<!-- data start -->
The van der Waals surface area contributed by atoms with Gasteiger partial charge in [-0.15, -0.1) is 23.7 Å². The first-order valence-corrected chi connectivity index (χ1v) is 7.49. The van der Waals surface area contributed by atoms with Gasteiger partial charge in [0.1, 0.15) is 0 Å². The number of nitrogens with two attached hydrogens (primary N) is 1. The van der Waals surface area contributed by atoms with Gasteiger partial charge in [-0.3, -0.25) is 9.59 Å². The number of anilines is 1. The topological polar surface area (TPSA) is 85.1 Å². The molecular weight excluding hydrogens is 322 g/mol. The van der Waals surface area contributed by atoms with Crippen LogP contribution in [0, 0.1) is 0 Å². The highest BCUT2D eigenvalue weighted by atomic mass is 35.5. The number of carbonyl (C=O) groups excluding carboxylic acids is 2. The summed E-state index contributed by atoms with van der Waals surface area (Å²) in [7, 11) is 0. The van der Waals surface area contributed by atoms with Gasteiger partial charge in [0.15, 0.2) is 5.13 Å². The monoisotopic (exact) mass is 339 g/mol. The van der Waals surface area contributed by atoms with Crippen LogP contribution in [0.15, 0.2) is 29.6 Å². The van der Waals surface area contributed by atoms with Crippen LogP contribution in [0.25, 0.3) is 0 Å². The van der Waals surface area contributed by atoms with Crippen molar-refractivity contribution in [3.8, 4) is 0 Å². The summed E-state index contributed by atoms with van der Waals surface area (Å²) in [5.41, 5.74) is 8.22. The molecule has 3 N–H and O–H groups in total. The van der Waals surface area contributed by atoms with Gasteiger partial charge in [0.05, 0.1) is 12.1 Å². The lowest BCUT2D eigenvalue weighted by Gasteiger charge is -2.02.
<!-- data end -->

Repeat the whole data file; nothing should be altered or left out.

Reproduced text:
The van der Waals surface area contributed by atoms with Gasteiger partial charge in [-0.15, -0.1) is 23.7 Å². The first-order valence-corrected chi connectivity index (χ1v) is 7.49. The van der Waals surface area contributed by atoms with Gasteiger partial charge in [0.1, 0.15) is 0 Å². The number of nitrogens with two attached hydrogens (primary N) is 1. The van der Waals surface area contributed by atoms with Gasteiger partial charge in [-0.3, -0.25) is 9.59 Å². The number of anilines is 1. The topological polar surface area (TPSA) is 85.1 Å². The molecular weight excluding hydrogens is 322 g/mol. The van der Waals surface area contributed by atoms with Crippen LogP contribution in [0, 0.1) is 0 Å². The highest BCUT2D eigenvalue weighted by atomic mass is 35.5. The number of carbonyl (C=O) groups excluding carboxylic acids is 2. The summed E-state index contributed by atoms with van der Waals surface area (Å²) in [7, 11) is 0. The van der Waals surface area contributed by atoms with Gasteiger partial charge in [0.15, 0.2) is 5.13 Å². The monoisotopic (exact) mass is 339 g/mol. The van der Waals surface area contributed by atoms with Crippen LogP contribution in [0.15, 0.2) is 29.6 Å². The van der Waals surface area contributed by atoms with Crippen LogP contribution in [0.25, 0.3) is 0 Å². The van der Waals surface area contributed by atoms with Crippen molar-refractivity contribution in [3.8, 4) is 0 Å². The summed E-state index contributed by atoms with van der Waals surface area (Å²) in [5.41, 5.74) is 8.22. The molecule has 3 N–H and O–H groups in total. The van der Waals surface area contributed by atoms with Gasteiger partial charge in [0.05, 0.1) is 12.1 Å². The lowest BCUT2D eigenvalue weighted by Gasteiger charge is -2.02.